Martin Luther King Jr. Historic Site

449 Auburn Avenue, NE
  • MKLNational Historic Site
  • Ebenezer Church and Vistor Center
  • Tomb
  • Reflecting Pool
  • Gandhi Statue
  • Eternal Flame
  • Home

The historic site is a fun, family-friendly and free place to take a journey through the historical struggles of the South as well as the life and legacy of Dr. Martin Luther King Jr.

The site is nearly 35 acres composed of landmarks, modern-day monuments and facilities.

The site attracts large numbers of national and international visitors.

Enjoy the roses and fountain at the International World Peace Rose Garden. Directly across from the Peace gardens and adjacent to Ebenezer Church you will find the King Center.

The King Center is the final resting place of Dr. King and his wife Coretta. King's gravesite and a reflecting pool are located in a plaza next to Freedom Hall.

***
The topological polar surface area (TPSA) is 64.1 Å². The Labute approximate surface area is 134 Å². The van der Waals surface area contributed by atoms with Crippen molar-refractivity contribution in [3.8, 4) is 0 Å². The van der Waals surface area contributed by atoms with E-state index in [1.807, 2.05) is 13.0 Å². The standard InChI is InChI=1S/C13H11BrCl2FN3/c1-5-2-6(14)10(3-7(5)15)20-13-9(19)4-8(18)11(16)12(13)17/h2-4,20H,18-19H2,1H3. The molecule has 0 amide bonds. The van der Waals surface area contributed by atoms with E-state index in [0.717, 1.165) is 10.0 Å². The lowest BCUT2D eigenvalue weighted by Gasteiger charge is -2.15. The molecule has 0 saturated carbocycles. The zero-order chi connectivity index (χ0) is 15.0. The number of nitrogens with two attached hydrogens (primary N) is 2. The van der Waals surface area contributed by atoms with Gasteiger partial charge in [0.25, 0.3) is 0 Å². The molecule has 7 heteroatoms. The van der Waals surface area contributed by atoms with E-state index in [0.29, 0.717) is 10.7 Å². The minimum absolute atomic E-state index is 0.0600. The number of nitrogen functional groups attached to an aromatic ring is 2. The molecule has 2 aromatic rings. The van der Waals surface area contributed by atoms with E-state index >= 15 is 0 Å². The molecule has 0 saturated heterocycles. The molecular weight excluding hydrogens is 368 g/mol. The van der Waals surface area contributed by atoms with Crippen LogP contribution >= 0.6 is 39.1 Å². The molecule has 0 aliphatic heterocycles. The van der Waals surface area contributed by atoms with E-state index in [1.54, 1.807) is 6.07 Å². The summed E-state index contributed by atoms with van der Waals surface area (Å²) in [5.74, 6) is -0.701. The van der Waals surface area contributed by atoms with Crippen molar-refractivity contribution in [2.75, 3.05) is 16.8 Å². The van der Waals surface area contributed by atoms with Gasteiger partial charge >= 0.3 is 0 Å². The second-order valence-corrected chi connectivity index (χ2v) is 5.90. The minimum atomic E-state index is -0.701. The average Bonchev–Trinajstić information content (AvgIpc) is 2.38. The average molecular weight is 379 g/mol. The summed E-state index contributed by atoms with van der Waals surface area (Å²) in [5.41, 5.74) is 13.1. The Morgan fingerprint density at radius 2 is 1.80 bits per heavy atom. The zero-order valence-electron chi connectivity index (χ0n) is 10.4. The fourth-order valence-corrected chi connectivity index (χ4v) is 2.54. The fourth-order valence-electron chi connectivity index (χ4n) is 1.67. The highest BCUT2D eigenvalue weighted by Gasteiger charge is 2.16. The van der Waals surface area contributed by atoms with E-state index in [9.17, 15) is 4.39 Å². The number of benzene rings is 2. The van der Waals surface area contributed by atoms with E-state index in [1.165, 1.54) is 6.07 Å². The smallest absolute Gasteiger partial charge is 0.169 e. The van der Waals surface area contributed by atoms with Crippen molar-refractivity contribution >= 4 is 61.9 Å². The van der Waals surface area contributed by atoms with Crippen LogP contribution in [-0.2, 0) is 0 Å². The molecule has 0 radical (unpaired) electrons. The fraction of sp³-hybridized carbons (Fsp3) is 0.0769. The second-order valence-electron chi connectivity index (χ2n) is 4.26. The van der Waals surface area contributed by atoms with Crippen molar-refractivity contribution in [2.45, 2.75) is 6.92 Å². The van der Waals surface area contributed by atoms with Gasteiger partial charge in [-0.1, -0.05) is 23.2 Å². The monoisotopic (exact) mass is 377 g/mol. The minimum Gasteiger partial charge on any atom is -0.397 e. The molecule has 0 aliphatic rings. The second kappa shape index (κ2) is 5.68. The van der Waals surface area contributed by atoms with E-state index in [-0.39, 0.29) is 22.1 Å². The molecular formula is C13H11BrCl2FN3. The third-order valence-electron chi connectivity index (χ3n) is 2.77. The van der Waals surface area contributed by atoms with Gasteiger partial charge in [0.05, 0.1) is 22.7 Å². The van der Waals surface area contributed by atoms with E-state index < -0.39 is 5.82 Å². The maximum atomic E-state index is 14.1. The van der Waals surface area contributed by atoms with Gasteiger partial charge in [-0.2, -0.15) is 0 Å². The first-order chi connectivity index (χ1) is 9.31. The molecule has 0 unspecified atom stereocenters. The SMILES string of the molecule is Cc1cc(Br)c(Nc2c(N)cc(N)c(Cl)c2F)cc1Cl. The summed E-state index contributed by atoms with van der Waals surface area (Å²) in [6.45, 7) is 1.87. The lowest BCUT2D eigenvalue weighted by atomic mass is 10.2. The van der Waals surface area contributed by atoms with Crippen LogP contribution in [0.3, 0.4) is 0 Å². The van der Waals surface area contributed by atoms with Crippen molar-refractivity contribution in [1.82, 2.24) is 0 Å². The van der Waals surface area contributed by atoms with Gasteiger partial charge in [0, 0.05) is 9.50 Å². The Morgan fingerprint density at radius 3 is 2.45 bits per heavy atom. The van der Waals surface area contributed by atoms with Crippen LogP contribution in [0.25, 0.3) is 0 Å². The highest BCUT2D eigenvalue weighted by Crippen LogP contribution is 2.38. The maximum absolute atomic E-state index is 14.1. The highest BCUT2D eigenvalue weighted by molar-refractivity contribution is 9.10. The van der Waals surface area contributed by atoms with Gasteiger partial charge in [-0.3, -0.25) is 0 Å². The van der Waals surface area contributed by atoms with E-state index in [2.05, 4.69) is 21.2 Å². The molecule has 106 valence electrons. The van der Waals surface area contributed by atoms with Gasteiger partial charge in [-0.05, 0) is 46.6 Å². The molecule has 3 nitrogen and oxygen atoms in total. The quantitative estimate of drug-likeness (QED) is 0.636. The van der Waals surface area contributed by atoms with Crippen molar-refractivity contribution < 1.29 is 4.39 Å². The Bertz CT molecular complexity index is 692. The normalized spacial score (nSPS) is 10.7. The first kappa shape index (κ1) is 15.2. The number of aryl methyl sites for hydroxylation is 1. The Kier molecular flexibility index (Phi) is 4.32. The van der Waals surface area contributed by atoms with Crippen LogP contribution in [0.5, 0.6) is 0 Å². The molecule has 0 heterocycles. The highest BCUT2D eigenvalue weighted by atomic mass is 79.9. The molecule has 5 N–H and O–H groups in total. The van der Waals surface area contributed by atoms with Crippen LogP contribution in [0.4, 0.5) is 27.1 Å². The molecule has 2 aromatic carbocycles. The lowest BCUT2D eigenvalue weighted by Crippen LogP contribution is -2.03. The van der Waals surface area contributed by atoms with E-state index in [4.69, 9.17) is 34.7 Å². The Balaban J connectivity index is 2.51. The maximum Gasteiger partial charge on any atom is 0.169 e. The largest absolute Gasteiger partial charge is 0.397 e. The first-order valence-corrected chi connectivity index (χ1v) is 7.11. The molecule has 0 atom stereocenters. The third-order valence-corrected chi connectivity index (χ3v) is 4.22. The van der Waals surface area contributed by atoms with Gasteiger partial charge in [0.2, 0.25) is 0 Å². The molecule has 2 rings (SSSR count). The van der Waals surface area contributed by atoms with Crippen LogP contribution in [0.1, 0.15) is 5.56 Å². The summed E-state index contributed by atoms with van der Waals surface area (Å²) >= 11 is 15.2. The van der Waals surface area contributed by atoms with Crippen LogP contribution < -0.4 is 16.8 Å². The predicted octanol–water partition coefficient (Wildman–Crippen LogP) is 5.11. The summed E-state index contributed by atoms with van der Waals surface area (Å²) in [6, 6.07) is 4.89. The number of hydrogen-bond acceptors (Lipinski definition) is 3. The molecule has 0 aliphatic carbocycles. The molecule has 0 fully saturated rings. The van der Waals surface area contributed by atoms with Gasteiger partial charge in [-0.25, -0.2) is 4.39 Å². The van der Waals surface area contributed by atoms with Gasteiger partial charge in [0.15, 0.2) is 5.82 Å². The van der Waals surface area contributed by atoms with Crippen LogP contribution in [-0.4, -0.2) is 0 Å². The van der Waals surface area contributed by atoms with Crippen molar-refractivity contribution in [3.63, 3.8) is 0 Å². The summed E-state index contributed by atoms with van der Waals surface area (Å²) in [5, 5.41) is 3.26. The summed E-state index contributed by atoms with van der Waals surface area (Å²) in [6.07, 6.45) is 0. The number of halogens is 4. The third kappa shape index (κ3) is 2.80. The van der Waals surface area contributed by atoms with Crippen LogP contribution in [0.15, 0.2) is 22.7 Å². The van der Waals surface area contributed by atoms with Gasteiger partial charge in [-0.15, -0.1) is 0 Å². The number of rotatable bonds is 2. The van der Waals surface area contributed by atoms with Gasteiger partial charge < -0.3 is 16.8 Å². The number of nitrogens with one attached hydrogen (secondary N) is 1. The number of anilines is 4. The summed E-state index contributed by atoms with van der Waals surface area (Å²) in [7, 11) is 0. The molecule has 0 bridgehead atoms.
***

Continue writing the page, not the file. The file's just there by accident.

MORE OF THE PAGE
The visitor center was built in 1996 and features the multimedia exhibit Courage to Lead, which follows the parallel paths of Dr. Martin Luther King Jr. and the Civil Rights Movement.

The reflecting pool and eternal flame along with a statue of Mahatma Gandhi are part of the overall experience of a visit to the area.

The statue of Mahatma Gandhi was donated by the Indian Council for Cultural Relations, India.

The site consists of several buildings, including Martin Luther King Jr.'s boyhood home and the original Ebenezer Baptist Church. The church is where King was baptized and both he and his father Martin Luther King Sr. were pastors.

The King birth place home sits about a block east of Ebenezer Baptist Church. The visitor center offers free tours of the house led by National Park Service rangers, but with limited availability.

Annual events celebrating Martin Luther King Jr. Day in January typically draw large crowds. Speakers have included Presidents of the United States, national and local politicians, and civil rights leaders. Remembrances are also held during Black History Month (February), and on the anniversary of King's April 4, 1968, assassination in Memphis, Tennessee.